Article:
Faculty Guest Blogger: Christine MEdley

Christine Medley: Over the summer I decided to take my very first class at Marywood. I couldn’t pass up this opportunity as I always wanted to try batik. Most people think of it as tie-dye but it’s much more of an art form that dunking a t-shirt in some dye. Batik is an ancient art form using a wax-resist process of dyeing fabric. Indonesian batik is probably the best known for its patterns and quality of workmanship.

The class was taught by Eva Polizzi, who teaches many of our textile-based classes. She had so many wonderful examples of the process and showed us a variety of techniques so we could practice with different tools and on a variety of fabrics. We first stamped wax designs on to fabric using mostly found metal and wood tools. Everything from cookie cutters to blocks from my letterpress shop to a hamster wheel. Then we dipped our fabric in a vat of indigo dye, boiled out the wax and washed the fabric as a final step. I was hooked!

The next process we tried was folding. Using an iron to make crisp folds and then tying up the fabric so it didn’t unfold in the dye, created interesting linear patterns.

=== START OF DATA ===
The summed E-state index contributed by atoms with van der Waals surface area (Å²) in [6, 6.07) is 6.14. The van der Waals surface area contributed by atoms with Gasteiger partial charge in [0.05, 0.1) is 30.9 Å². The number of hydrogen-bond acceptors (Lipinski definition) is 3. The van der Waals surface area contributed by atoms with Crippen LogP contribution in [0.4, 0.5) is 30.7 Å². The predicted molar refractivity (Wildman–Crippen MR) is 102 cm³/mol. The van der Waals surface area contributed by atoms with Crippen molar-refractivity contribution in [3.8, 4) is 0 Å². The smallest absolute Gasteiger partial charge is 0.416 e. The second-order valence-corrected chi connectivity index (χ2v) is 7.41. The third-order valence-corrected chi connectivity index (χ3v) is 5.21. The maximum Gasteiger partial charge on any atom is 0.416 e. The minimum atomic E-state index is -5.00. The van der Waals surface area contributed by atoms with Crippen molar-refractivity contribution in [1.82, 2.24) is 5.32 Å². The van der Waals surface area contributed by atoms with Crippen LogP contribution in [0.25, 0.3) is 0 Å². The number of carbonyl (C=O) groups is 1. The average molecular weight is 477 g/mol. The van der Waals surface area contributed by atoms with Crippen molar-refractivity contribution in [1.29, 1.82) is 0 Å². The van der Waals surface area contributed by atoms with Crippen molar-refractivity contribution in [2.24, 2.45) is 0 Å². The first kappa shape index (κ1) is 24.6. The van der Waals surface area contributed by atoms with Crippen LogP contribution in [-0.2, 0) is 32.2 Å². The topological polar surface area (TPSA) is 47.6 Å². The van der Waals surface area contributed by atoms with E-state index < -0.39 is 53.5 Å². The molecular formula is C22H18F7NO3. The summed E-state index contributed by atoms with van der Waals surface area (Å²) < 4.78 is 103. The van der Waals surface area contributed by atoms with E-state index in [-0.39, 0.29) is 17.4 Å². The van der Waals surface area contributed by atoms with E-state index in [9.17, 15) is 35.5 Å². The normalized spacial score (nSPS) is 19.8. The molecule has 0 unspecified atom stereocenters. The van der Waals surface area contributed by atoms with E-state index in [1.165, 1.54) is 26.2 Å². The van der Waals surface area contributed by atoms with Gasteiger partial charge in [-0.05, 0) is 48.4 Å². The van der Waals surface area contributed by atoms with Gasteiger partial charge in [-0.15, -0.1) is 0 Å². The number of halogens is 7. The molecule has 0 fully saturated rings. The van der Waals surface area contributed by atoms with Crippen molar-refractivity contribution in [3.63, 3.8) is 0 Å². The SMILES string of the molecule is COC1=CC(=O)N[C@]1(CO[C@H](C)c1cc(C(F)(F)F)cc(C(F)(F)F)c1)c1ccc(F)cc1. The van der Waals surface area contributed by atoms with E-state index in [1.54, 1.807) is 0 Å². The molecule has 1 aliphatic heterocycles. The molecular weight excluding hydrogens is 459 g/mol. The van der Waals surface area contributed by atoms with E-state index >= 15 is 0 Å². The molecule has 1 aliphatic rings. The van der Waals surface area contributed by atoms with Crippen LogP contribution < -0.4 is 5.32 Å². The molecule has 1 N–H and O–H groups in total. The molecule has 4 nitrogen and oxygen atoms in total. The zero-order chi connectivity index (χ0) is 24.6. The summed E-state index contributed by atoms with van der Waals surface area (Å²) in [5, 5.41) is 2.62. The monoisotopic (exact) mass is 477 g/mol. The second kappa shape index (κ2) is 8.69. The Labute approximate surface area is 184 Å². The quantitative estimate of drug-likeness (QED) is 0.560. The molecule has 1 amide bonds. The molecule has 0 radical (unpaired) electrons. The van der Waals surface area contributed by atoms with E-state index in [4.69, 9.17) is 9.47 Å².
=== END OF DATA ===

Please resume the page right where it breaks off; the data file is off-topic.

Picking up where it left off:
foldingThen we tried stitching as a resist, pole wrapping which is similar to folding, and then my favorite, the canting tool (pronounced “jaunting”). This tool has a well that you fill with hot wax and then draw on the fabric. We also tried some other natural dyes such as turmeric (bright yellow), red onion and black walnut.

polewrapSo, after a week of jam-packed experimenting, we all chose a big project to work on. I decided to attack a really big one! I needed a piece to show for First Friday at Posh, a restaurant in Scranton, and decided on doing a formal place setting template on a tablecloth. After much discussion on how to approach this and some great advice from Eva, I designed and created many, many pieces for my installation. From my photos, you can see how I waxed each piece, dyed it, then sewed them on the final cloth. I also made batik flowers with indigo, turmeric and red onion dyes. I made napkins, letterpress printed a place card, and designed a small menu.

You can see the work in person during our Faculty Biennial which will be up through November.

I love this process and am looking forward to doing more of it. If you are interested in batik and taking this class, Eva will be offering it again soon. It would be a great elective and experience!

3 thoughts on “Batik

    1. Adrienne! Thanks so much for the support. I actually do. I just made an apron to go with this ensemble. And now I want to do another tablecloth that features an informal place setting and this time, I’m going to get brave and dip the whole tablecloth rather than applique the pieces.

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